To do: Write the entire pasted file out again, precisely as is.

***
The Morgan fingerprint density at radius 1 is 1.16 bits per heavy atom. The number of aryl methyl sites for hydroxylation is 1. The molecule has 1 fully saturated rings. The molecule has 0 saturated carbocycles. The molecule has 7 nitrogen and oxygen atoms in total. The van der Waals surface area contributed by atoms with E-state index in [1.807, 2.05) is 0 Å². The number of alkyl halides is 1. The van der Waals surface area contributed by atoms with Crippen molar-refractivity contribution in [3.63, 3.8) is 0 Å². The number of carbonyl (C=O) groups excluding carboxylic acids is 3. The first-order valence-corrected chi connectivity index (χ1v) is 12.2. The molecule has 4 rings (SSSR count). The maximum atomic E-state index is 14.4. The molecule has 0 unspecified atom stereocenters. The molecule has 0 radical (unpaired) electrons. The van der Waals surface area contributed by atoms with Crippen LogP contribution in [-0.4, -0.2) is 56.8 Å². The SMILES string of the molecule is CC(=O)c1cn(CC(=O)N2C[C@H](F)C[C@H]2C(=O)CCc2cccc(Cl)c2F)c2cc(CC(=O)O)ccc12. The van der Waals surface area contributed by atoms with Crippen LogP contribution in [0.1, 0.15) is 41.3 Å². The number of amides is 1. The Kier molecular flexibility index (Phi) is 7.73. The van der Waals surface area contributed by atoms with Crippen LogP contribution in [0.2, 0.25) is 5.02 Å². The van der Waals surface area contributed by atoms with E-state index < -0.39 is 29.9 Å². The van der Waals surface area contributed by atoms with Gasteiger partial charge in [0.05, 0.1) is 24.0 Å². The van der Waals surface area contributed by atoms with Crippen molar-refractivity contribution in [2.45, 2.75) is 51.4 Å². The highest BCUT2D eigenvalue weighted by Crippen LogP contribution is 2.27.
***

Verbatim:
The Morgan fingerprint density at radius 1 is 1.16 bits per heavy atom. The number of aryl methyl sites for hydroxylation is 1. The molecule has 1 fully saturated rings. The molecule has 0 saturated carbocycles. The molecule has 7 nitrogen and oxygen atoms in total. The van der Waals surface area contributed by atoms with E-state index in [1.807, 2.05) is 0 Å². The number of alkyl halides is 1. The van der Waals surface area contributed by atoms with Crippen molar-refractivity contribution in [3.63, 3.8) is 0 Å². The number of carbonyl (C=O) groups excluding carboxylic acids is 3. The first-order valence-corrected chi connectivity index (χ1v) is 12.2. The molecule has 4 rings (SSSR count). The maximum atomic E-state index is 14.4. The molecule has 0 unspecified atom stereocenters. The molecule has 0 radical (unpaired) electrons. The van der Waals surface area contributed by atoms with Crippen LogP contribution in [-0.4, -0.2) is 56.8 Å². The SMILES string of the molecule is CC(=O)c1cn(CC(=O)N2C[C@H](F)C[C@H]2C(=O)CCc2cccc(Cl)c2F)c2cc(CC(=O)O)ccc12. The van der Waals surface area contributed by atoms with Crippen LogP contribution in [0.1, 0.15) is 41.3 Å². The number of amides is 1. The Kier molecular flexibility index (Phi) is 7.73. The van der Waals surface area contributed by atoms with Crippen LogP contribution in [0.2, 0.25) is 5.02 Å². The van der Waals surface area contributed by atoms with E-state index < -0.39 is 29.9 Å². The van der Waals surface area contributed by atoms with Gasteiger partial charge in [0.05, 0.1) is 24.0 Å². The van der Waals surface area contributed by atoms with Crippen molar-refractivity contribution in [2.45, 2.75) is 51.4 Å². The highest BCUT2D eigenvalue weighted by Crippen LogP contribution is 2.27.